Eyes On The Ball
Someone asked me recently if my blog is still active, to which I promised them it is, explaining my heart and mind are just channeled elsewhere for a bit. My passion and pride still remain on these pages though, and although I’m not currently as prolific as in the past, there are days where something comes along which needs to be shared.
My two children were seven and four years old, respectively, the day their parents decided to split. Eight months later they watched us finalize our divorce, and move on into a new life as single parents. They were both innocent bystanders in the fairly painful process, and now some seven plus years later, they still have questions about the how and why. Since then, though, there’s been a lot of healing, a lot of explanations had, many old problems talked through and laughed at, and where hatred and angst once existed a simple respect and friendship has developed between adults. Although it took a lot of time and growing up on both ends, my kids have certainly been the beneficiaries in all of it. We still talk openly about the good and the bad, and hope some way and somehow, they can understand. Such is life. Having watched my kids go through their struggles, it’s safe to say there remains a soft spot in my heart for kids whose parents are going through divorce. It’s tough at 6 years old to understand grownup problems. Heck, sometimes it’s just as tough at 36.
Earlier today, a 6 year-old boy who has been in Vision Therapy for close to eight months and is an absolute joy to work with, had a tough session. He wouldn’t listen. He wouldn’t comply. When I got on his case a little, he crawled under the table, sat with his head between his knees and started to cry. My immediate thought was he disliked the activity we were working on, or quite possibly, we were about to have a breakthrough, and so my reaction followed suit. Once it became clear that wasn’t the case and this was something much different, I crawled onto the floor next to him and we sat together until he was finished crying.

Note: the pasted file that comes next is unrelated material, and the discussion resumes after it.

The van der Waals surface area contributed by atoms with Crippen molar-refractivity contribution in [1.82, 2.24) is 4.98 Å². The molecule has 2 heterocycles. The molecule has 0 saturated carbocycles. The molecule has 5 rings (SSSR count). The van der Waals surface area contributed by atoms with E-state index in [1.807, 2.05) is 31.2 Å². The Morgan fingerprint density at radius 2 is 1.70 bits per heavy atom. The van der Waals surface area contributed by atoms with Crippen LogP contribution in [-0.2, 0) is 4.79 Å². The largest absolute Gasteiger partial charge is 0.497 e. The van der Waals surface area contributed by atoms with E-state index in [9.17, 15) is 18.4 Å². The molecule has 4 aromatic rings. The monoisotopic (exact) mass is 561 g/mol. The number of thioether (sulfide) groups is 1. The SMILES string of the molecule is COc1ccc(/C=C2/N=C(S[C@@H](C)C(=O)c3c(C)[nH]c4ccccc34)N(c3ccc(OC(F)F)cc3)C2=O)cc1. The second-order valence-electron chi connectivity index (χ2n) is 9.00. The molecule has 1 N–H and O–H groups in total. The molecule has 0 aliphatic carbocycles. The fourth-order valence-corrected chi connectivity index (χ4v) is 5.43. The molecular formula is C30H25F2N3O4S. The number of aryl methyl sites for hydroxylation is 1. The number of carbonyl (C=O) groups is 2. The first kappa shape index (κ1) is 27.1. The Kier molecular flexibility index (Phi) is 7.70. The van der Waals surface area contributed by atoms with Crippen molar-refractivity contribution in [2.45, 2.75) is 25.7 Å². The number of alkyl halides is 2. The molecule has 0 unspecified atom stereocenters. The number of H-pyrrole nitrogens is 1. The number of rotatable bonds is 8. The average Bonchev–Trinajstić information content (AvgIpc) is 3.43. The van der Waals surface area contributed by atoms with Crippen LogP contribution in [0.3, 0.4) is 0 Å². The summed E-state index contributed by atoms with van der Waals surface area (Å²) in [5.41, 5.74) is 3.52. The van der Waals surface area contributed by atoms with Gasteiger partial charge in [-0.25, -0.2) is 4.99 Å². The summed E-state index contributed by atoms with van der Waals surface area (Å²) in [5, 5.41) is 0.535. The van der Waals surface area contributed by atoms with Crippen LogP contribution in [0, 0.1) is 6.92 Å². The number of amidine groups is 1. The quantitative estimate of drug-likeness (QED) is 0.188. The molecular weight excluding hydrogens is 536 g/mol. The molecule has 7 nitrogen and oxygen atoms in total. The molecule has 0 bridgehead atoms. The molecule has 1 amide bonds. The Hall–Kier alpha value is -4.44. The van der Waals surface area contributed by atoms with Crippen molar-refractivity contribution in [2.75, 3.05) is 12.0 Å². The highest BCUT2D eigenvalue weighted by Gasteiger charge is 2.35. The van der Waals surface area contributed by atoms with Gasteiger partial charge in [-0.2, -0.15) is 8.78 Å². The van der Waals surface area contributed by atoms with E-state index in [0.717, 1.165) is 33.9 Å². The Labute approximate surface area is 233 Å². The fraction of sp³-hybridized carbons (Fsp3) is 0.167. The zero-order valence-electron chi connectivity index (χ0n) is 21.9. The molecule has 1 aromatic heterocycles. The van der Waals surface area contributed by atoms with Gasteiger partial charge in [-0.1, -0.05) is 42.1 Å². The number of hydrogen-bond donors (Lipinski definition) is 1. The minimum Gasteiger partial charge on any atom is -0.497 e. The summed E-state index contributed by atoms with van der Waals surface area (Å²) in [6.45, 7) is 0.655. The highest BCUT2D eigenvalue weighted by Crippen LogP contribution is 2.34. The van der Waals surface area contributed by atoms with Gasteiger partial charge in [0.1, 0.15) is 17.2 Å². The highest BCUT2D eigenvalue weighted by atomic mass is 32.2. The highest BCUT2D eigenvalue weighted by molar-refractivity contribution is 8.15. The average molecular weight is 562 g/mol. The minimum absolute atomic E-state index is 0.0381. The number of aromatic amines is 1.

“My daddy moved out of our house yesterday…”
If you’ve ever met me, or if you ever meet me, you’ll quickly discover it is a rare situation where I’m without words. My responses are often laced with humor, sarcasm, some poorly thought out insight, some fun-loving attempt to lighten the mood, and of course, compassion and respect. My words come from the heart, sometimes without consent from my brain, and occasionally to my own detriment. It’s a talent and a curse. I’m here to tell you in that moment under the table, I had nothing.
Absolutely nothing at all.
Honestly, all I could manage was to wonder if my kids had ever sat under someone else’s table and cried when our dark days were upon us. Not really knowing where to go with this, and understanding full well this young man was reaching out to me in his own way, my daddy brain kicked in. Right or wrong, I reminded him how complicated grownup problems can be. I reminded him how much both his parents love him, and I reminded him he will still be safe when he goes home to sleep tonight. As the conversation progressed, I did eventually share my story and told him as a dad, the only thing that changed was my address, not my love for my kids. Nothing will ever change that love, no matter where I live and no matter where my kids decide to go when they’re grown, it’s going to be there. We talked about how surely that is the case with his mom and dad, which helped a little. A very little. As we both collected ourselves, we walked out to the waiting area and asked his mom to join us for the last few minutes of our session. I offered mom a recap which was tear-producing for all of us, gave my young friend a hug, told him I was excited to see him next week, and sent them on their way.
So many days it seems we worry about the little things; proper note taking, equipment being put away correctly, or even who left a mess in our office kitchen. We become irritated by something a co-worker said, or concerned by the tone in the voice of the doctor, or even worried about the dollars in our paycheck. These issues and items which exist in the minutia become overblown or over analyzed and we spend who knows how much time perseverating over them. It happens all the time and we all do it.
But every once in a while some six-year-old comes along, sits under our table, and slaps us in the proverbial face as he cries his eyes out because his little world is falling apart. In those situations, the trust and love inherent in their decision to share with you is not to be taken lightly, and certainly not taken for granted. It is a gift. My little six-year-old friend reminded me today to keep my eyes on the ball and stay focused on helping people. His little heart needs much more assistance than I’m trained to offer; however, he also reminded me that he is a person, not a number, a chart, or a billable hour. He is a person.
And if we stay focused on that fact, another piece quickly becomes clear. The minutia doesn’t really matter.
Keep your eyes on the ball.